New HBO drama Looking offers an unfiltered look at three friendships in San Francisco, one of America’s most iconic cities. The show follows the complicated love lives of Patrick (Jonathan Groff), Agustín (Frankie J Alvarez) and Dom (Murray Bartlett), whose stories intertwine as they search for happiness in an age of unparalleled choices – and rights – for gay men.
The third part of the unplanned Status trilogy – It’s Christmas and It’s Complicated – is brimming with seasonal expectation.
One last Christmas review from me before the big day, and it has to be the British made festive comedy Get Santa currently in cinemas as we speak, so may be a great time killer over the holiday season for all the parents out there.
Santa Clause has crash landed while test driving his new sleigh just two nights before Christmas, and finds himself and his reindeer scattered across the city of London. When he attempts to rescue his reindeer from the compound of Battersea Dogs Home he is arrested and thrown into Lambeth Prison. He calls upon the help of nine-year-old Tom and his ex-con father, Steve, currently on parole from a two-year stint as a getaway driver to break him out and help save Christmas.
Written and directed by Christopher Smith, best known for independent British Horror films such as Creep and Severance, Get Santa is a great British effort at the Christmas Film. The film stars an array of British faces in the roles including Rafe Spall, Warwick Davis, Stephen Graham and none other than the fantastic Jim Broadbent as old Saint Nick himself, and works tremendously well as both a Christmas film and a prison break film, oh and a comedy too. There are nods to films and TV throughout, such as Ronnie Barker’s Porridge, The Shawshank Redemption and many Christmas films lend moments along the way.
Jim Broadbent is one of those actors who in my mind can hardly do wrong, especially in comedic roles, and here as Father Christmas, he excels and possibly becomes one of the greatest on screen renditions of Santa to so far grace our screens. Rafe Spall gives a heartfelt turn as the ex con father aiding his son in this impossible mission in an attempt to make up for his absence.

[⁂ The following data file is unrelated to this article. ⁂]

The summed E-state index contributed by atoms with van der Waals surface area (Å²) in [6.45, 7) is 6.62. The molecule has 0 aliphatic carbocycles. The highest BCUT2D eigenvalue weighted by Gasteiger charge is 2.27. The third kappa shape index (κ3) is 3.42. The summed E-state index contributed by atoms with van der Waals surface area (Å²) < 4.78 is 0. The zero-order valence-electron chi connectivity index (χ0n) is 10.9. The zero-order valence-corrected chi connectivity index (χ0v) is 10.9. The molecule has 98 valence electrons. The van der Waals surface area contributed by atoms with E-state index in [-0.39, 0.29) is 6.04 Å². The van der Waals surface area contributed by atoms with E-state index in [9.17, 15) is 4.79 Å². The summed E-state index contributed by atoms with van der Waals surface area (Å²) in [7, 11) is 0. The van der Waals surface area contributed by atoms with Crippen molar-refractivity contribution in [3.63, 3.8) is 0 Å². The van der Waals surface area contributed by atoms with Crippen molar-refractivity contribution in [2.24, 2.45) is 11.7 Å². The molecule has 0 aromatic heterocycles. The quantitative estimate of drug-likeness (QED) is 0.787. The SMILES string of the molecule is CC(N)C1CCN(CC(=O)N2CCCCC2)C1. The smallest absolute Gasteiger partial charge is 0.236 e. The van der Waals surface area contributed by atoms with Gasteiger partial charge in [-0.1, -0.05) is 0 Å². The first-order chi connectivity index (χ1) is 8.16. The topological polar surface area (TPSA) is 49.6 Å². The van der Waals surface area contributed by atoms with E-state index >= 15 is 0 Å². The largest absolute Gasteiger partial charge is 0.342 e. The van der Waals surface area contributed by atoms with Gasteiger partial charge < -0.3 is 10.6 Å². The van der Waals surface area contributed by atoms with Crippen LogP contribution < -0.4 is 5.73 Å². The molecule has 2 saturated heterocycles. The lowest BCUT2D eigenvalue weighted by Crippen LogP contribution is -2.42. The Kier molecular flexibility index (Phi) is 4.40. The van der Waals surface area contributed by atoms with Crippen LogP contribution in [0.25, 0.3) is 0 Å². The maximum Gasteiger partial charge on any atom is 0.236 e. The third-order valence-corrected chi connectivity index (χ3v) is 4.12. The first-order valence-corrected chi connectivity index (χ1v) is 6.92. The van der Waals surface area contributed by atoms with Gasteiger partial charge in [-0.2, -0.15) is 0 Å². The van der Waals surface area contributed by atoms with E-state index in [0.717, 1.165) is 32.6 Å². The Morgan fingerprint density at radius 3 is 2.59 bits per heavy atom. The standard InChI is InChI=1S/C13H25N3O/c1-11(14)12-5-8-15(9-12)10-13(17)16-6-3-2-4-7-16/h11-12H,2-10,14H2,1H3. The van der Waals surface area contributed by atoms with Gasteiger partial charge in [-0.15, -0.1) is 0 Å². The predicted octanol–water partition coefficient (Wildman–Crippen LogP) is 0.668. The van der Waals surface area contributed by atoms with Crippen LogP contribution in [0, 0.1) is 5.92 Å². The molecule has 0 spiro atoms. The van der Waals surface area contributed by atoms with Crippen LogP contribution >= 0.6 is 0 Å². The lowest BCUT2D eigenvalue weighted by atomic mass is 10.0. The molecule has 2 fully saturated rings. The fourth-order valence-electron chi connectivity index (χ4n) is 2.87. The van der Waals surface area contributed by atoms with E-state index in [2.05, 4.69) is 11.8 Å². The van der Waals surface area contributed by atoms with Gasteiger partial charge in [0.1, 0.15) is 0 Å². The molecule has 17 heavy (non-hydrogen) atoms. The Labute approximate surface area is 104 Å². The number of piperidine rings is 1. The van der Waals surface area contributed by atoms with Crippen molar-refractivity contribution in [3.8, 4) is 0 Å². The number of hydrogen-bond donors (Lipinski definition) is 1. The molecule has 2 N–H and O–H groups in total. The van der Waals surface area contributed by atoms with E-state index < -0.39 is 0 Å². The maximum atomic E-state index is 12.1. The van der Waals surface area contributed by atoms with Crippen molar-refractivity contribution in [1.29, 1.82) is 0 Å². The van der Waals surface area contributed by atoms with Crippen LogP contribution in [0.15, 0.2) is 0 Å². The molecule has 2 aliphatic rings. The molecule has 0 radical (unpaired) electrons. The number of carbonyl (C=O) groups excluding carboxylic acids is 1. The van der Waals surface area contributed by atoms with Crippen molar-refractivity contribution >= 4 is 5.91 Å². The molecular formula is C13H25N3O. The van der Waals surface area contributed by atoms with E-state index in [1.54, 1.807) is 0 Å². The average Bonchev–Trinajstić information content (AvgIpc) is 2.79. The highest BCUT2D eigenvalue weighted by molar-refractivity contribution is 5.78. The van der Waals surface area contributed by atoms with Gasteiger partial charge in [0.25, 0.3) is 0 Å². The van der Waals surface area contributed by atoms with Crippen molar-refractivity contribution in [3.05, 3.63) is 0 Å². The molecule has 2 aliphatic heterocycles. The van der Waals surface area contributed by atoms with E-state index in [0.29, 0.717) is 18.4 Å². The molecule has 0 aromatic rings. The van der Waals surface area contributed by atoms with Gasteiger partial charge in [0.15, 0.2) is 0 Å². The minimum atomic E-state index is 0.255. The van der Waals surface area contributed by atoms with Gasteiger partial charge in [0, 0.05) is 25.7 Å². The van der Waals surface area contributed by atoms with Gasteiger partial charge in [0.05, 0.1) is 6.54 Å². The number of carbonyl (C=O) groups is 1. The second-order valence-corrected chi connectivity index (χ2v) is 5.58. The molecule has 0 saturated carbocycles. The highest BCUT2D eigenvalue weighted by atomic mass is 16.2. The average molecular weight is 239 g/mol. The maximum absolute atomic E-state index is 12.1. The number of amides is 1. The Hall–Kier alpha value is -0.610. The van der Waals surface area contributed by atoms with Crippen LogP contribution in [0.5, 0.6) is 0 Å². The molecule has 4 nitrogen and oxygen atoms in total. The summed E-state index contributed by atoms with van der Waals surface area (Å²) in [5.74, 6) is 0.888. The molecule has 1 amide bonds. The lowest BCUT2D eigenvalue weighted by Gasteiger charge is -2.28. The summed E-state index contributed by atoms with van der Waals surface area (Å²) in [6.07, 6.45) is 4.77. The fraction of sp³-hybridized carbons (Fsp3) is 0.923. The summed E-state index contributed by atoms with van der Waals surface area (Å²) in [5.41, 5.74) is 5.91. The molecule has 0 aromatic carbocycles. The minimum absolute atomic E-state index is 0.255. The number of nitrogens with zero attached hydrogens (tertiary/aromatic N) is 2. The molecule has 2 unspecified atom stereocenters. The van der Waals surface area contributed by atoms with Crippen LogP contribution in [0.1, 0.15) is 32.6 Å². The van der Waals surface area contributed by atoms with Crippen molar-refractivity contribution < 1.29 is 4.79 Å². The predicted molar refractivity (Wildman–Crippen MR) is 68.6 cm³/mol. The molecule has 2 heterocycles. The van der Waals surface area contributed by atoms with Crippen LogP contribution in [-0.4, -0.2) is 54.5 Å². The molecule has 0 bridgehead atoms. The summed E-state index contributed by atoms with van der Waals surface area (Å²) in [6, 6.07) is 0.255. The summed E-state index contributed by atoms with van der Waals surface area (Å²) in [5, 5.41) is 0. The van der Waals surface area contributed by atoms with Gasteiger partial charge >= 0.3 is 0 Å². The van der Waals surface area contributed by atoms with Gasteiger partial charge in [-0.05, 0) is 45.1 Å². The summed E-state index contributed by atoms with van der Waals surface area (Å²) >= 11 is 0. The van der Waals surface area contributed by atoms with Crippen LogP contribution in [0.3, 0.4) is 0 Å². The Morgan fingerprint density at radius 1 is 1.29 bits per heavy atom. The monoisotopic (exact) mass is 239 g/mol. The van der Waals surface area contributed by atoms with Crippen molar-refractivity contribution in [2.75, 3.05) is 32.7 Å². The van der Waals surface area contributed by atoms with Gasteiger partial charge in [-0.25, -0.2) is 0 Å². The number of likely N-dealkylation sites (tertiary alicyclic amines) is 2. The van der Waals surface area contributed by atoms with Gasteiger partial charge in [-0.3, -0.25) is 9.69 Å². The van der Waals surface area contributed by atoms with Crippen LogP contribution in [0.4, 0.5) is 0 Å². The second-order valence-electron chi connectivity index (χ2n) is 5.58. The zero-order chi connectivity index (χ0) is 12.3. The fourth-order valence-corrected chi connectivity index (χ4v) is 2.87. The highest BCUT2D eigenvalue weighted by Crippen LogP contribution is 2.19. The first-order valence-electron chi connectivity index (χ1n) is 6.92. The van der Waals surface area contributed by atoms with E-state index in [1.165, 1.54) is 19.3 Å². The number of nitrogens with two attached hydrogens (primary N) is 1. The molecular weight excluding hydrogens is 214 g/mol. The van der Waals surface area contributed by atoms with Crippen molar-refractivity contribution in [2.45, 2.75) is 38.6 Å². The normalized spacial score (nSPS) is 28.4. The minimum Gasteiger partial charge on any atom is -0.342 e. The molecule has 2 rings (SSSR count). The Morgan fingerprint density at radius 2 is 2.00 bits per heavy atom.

The father and son team are tailed by the police, headed by Trainspotting’s Ewan Bremner and Steve’s stern parole officer played by Joanna Scanlon, and Santa’s little helper in the prison is the convict known as Sally Gunnell (rhyming slang for tunnel) none other than Warwick Davis, all of whom bring some fantastic comedic performances to the fold.
As is important with any Christmas family movie, the film is full to the brim with sentiment and merriment, but there’s enough here to entertain the adults as well as the kids, including the scene in which prison barber (Stephen Graham) helps to reinvent Santa into the prison safe “Mad Jimmy Claws”.
Get Santa is shot and edited tremendously well, with modest yet believable visual effects here and there, although with perhaps a little too much lens flare, as seems to be the in thing these days (thanks JJ Abrams), but all in all creates a great adventurous feel good journey which will have and your children on the edge of your seat, in fits of hysterics and holding back the odd tear too. If you like Christmas films, well, I think that Get Santa is going to become one of those classics that will make essential viewing for many years to come.